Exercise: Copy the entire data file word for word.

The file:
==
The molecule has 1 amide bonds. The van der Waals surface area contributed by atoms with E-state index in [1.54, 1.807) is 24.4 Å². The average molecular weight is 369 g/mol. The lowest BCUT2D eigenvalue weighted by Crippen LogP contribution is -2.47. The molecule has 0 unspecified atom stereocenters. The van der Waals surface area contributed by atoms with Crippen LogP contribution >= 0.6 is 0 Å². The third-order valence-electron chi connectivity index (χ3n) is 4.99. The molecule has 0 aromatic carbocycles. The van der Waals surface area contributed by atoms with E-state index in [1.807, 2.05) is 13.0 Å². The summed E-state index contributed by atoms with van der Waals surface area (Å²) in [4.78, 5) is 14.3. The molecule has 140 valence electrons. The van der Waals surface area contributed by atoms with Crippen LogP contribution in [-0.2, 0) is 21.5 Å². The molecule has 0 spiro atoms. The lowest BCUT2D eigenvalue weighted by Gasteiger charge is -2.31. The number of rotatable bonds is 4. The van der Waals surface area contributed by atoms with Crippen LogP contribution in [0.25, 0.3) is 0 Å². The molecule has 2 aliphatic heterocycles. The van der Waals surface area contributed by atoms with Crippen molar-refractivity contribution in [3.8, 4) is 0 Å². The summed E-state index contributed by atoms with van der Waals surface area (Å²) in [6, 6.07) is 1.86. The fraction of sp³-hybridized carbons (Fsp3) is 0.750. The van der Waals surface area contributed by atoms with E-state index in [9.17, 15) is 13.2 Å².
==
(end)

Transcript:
The molecule has 1 amide bonds. The van der Waals surface area contributed by atoms with E-state index in [1.54, 1.807) is 24.4 Å². The average molecular weight is 369 g/mol. The lowest BCUT2D eigenvalue weighted by Crippen LogP contribution is -2.47. The molecule has 0 unspecified atom stereocenters. The van der Waals surface area contributed by atoms with Crippen LogP contribution >= 0.6 is 0 Å². The third-order valence-electron chi connectivity index (χ3n) is 4.99. The molecule has 0 aromatic carbocycles. The van der Waals surface area contributed by atoms with E-state index in [1.807, 2.05) is 13.0 Å². The summed E-state index contributed by atoms with van der Waals surface area (Å²) in [4.78, 5) is 14.3. The molecule has 140 valence electrons. The van der Waals surface area contributed by atoms with Crippen LogP contribution in [-0.2, 0) is 21.5 Å². The molecule has 0 spiro atoms. The lowest BCUT2D eigenvalue weighted by Gasteiger charge is -2.31. The number of rotatable bonds is 4. The van der Waals surface area contributed by atoms with Crippen LogP contribution in [0.25, 0.3) is 0 Å². The molecule has 2 aliphatic heterocycles. The van der Waals surface area contributed by atoms with Crippen molar-refractivity contribution in [3.8, 4) is 0 Å². The summed E-state index contributed by atoms with van der Waals surface area (Å²) in [6, 6.07) is 1.86. The fraction of sp³-hybridized carbons (Fsp3) is 0.750. The van der Waals surface area contributed by atoms with E-state index in [9.17, 15) is 13.2 Å².